International Student Life
Double majoring in English and German, Hubner comes to Virginia Wesleyan through a direct exchange program with Humboldt University in Berlin, Germany. She hopes to become a teacher in the secondary school system in Germany.
“Virginia Wesleyan is a nice change because 30,000 students go to my home university, so my classes are attended by 30 - 100 students,” said Hubner. With an 11:1 student/faculty ratio and close-knit atmosphere at Virginia Wesleyan, Hubner has enjoyed personal attention in her courses.
Having a passion for singing, Hubner immediately became a member of the Wesleyan Singers and the College Chorus. She has also immersed herself in the College’s clubs/organizations, volunteering with the Wesleyan Activities Council and serving as president of the International Student Organization.
“I want to experience as much as I can and make great friends,” said Hubner, who was recently selected by her peers as a member of the homecoming court. “I am very excited to be at Virginia Wesleyan and to become a part of the campus community.”
Edgar “Edward” Limas Perez
Thanks to Virginia Wesleyan’s direct exchange program with the Universidad of Madero in Puebla, Mexico, Perez is studying Foreign Languages at Virginia Wesleyan for the fall 2010 semester.
“I thought coming to Virginia Wesleyan would not only help me to improve my English, but to also learn about a different culture while I’m here,” said Perez, a sophomore from Veracruz.
While at Virginia Wesleyan, Perez has taken an active role in campus life as a photographer for the Marlin Chronicle student-newspaper and participated in his first student art exhibition during Hispanic Heritage Month. He can also be found tutoring Spanish in the Learning Resource Center.
“Studying abroad is a great experience because I have the opportunity to get to know so many people and do things I am not used to doing while I’m learning,” he said.
In his spare time, Perez enjoys playing and watching soccer, playing the piano, creating motion videos and animation, and listening to music.
Zuehaile Martinez Mejia, Mexico
My name is Zuhaile Martinez Mejia, I am 19 years old and I am from Puebla, Mexico. I am studying International Trade in the Madero University (Universidad Madero-UMAD), which is located in Puebla city.
One of my goals when I entered to college was study in another country trough an interchange program. When I sow that my university has agreements with different college about interchanges programs, I took the opportunity of come true my goal. When Virginia Wesleyan College finally accepted me as an interchange student, I was so happy and excited to come here. The decision of come to VWC was a challenge for me, because is another country, different language, far home and this is the first time that I am out of home for a long time. The language is a wall for many people when they want to take a decision of studying in a country with a different language. Although I knew that I didn’t have a really good English, I took the challenge.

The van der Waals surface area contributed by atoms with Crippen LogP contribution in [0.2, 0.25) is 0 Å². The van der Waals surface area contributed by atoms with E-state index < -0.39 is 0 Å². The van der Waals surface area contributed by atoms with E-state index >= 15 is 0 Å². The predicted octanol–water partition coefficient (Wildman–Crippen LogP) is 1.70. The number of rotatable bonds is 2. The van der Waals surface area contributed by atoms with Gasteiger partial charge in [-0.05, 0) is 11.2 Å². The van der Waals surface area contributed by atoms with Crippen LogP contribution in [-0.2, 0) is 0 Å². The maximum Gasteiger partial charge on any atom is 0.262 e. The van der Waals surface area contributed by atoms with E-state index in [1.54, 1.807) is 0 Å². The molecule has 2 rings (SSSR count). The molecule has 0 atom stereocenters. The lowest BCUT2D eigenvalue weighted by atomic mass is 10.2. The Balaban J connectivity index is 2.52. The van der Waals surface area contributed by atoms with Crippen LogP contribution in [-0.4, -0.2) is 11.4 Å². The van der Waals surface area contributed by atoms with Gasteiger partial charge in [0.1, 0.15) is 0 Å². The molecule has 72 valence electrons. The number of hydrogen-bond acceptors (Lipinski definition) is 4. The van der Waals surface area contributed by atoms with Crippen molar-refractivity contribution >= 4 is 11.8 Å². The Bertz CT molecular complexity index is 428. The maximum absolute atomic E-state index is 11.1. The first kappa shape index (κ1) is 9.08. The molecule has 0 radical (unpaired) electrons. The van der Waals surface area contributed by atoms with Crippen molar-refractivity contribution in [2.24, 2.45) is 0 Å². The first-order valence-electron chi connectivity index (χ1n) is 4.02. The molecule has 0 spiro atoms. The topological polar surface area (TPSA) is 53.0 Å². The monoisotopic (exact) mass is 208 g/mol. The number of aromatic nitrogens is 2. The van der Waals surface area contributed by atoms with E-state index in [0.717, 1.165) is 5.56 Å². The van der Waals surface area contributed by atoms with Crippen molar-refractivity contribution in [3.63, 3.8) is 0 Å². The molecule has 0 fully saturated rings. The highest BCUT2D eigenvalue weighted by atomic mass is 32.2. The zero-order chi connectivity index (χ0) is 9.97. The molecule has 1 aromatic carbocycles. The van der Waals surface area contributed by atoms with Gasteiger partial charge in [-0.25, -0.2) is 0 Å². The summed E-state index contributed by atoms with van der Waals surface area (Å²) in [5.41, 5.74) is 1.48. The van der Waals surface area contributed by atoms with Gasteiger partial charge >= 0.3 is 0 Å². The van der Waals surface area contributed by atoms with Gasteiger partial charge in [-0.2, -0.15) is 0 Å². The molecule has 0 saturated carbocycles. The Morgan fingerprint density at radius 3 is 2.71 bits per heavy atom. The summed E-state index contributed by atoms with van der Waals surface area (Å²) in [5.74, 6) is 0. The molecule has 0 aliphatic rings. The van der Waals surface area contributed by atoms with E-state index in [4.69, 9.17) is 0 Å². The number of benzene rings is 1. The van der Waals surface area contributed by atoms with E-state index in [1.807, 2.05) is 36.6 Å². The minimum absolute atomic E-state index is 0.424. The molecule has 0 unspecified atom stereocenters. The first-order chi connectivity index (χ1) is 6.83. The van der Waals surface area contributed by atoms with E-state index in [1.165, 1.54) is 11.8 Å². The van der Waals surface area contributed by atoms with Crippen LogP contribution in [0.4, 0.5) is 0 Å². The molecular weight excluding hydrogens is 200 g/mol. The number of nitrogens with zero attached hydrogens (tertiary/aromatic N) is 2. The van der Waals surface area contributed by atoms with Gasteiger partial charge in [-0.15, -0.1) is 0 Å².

I choose Virginia Wesleyan because it was one of the colleges of a country that the principal language is English. Also because I wanted to see and learn how the professors and students see their country and the relation that their government has with another countries, specially with Latin America, European Union and Asia (specially China).
Is important for a person who is studying a major which has international issues, to go out of his or her country and learn how is the perspective that a different country, culture and people has about the international issues. For me this is a big experience, I am learning a lot. One of the advantages for me is the fact that I am studying International Trade and Mexico, Canada and the U.S. have a Free Trade Agreement called NAFTA (North America Free Trade Agreement), which is the main motor of the economy and commerce in my country (Mexico). Besides, have the opportunity of learn about different topic related with this is a privilege for me. Besides the classes that I am taking in VWC are really interesting, I have had to work hard and try to do the best.
I am having excellent experiences here. Be far home, friends, in a different college, different teaching methods and different language, all of this has helping me to mature and growth as a person and student. If you have the opportunity of participate in an interchange program do not doubt in taking it, you are going to learn a lot of things and also appreciate your family, friends and in general your country.
Nadine Steffenhagen, Germany
My name is Nadine Steffenhagen and I’ve been attending Wesleyan since January 07. After enjoying and successfully completing a two-year vocational training as an Accredited Bilingual Commercial Correspondent in English and French, I decided to keep up with the professional international direction and started to study American Studies and Economics at the Humboldt-Universitaet in Berlin, Germany. Since I’d like to work for a foreign exchange agency, which focused on the US and organizes all kinds of foreign exchanges, I had to take advantage of this opportunity of studying abroad and staying in the US for a longer time.